This a continuation of an earlier post I did last year on sign posts in Arabic. My fascination with the written form of the Arabic language continues. It is an aesthetic admiration as well as an intellectual appreciation. It reminds me that I need to fulfil one of my New Year's Resolutions and get back to studying Arabic again. I can liken writing Arabic to some form of deep meditation, it has a calming and soothing effect on me. I would thoroughly recommend it. It its written form, it is also an incredibly difficult language to master as each letter in the alphabet has three different forms depending on whether it comes at the beginning, the middle or at the end of a word.
Here are some more mesmerising photographs of sign posts in Arabic. It's incredible to think that what may look like incoherent elaborate squiggles to the untrained eye, actually have meaning beyond their mere beauty and come together to form words and sentences in Arabic.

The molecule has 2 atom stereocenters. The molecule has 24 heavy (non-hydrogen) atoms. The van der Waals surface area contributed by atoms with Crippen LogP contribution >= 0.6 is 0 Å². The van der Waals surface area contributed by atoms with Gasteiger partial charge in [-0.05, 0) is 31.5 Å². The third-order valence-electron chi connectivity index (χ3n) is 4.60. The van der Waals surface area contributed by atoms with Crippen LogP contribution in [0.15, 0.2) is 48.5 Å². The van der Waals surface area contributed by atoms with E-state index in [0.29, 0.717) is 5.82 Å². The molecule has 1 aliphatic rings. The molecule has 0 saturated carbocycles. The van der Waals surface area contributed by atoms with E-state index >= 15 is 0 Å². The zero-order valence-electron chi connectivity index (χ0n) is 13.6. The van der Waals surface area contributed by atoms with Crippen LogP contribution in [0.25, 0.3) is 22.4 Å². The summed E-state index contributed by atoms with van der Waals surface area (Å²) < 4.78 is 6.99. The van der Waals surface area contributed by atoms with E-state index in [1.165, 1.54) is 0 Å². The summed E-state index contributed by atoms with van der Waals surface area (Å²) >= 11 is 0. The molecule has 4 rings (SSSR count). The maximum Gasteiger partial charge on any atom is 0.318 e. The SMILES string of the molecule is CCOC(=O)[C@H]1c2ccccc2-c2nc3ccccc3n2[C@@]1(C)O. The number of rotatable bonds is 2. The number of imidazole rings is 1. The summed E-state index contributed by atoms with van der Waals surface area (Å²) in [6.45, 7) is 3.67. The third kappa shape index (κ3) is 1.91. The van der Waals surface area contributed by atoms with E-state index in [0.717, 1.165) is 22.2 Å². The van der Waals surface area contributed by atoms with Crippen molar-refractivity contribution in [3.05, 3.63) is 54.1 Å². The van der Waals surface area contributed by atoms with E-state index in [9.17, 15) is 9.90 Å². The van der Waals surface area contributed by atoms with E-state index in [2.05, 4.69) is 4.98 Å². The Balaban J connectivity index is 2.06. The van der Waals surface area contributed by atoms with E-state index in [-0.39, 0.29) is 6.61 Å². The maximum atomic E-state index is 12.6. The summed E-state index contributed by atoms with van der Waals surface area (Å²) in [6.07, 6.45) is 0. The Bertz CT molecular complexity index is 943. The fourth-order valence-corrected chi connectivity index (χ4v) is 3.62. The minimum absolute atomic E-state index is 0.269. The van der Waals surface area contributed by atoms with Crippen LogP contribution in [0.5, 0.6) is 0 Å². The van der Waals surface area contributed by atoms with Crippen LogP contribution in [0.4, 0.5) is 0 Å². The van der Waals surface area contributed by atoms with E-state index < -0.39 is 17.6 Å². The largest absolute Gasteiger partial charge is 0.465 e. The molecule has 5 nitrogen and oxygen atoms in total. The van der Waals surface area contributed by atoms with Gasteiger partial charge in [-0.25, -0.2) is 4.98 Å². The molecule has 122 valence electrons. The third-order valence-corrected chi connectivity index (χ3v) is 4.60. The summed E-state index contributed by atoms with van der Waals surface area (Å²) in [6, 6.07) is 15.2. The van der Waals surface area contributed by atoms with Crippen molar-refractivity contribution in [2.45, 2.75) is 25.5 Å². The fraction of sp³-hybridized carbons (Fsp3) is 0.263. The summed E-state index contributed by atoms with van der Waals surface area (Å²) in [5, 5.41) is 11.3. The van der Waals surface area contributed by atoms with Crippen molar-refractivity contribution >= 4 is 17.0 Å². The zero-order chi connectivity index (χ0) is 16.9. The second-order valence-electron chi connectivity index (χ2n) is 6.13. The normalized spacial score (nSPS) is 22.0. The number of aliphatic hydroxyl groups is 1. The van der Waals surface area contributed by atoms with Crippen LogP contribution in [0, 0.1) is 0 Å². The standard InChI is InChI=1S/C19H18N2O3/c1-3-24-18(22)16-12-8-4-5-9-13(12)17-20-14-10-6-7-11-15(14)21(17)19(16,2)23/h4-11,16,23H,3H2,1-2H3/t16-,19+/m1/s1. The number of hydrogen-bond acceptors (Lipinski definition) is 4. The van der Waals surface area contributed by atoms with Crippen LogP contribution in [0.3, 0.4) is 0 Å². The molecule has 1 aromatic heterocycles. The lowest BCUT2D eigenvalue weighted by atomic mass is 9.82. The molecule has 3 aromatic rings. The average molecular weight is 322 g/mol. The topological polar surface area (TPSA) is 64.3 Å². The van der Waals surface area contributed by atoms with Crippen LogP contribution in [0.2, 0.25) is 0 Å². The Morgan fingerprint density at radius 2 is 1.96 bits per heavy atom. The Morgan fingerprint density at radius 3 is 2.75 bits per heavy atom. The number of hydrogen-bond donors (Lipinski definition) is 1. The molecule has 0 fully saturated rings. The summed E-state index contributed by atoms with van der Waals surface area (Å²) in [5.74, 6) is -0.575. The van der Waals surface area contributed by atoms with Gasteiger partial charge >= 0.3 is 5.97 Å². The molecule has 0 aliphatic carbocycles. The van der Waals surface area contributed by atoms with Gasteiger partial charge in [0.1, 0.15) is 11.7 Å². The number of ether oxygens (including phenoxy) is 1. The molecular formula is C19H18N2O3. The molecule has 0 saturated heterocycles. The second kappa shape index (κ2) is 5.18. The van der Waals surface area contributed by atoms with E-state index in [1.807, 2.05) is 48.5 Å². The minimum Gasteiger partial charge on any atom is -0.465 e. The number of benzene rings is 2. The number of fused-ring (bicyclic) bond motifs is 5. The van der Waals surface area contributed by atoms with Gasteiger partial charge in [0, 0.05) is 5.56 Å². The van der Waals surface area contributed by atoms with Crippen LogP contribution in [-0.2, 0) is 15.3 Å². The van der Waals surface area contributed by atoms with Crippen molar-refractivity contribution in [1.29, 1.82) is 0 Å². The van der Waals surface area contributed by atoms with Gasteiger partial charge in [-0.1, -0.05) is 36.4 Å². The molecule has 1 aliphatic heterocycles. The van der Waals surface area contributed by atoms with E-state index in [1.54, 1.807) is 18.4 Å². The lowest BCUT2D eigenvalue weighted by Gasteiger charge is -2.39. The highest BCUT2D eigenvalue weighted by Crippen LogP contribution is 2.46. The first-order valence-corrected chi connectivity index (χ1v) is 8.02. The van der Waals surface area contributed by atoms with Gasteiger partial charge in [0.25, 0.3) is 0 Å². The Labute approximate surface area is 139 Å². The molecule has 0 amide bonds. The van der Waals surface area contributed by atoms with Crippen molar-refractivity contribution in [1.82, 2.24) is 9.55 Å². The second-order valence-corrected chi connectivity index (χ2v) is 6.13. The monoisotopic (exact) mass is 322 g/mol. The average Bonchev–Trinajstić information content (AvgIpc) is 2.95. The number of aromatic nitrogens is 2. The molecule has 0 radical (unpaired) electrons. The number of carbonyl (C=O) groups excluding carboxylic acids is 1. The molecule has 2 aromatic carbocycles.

Figure 1: The sign outside Restaurant Au Bon Vieux Temps in Sidi Bou Said. Notice also the beautiful framed tiles above the sign which emphasise the point I was trying to make in my previous blog post about the extensive use of tiles in Tunisia.
Figure 2: A sign from Carthage Museum on Byrsa Hill.
Figure 3: A sign advertising the municipal market in Sidi Bou Said.
Figure 4: The sign outside the municipal art gallery in Sidi Bou Said.
Figure 5: A sign from Carthage Museum on Byrsa Hill.
Figure 6: A sign advertising Tunisian pastries, ice-cream, Assida Zgougou and Zrire which is another Tunisian dessert.
Figure 7: The sign outside a gift shop called El Makhzen in Sidi Bou Said. I particularly like the shadows of the letters in this photograph.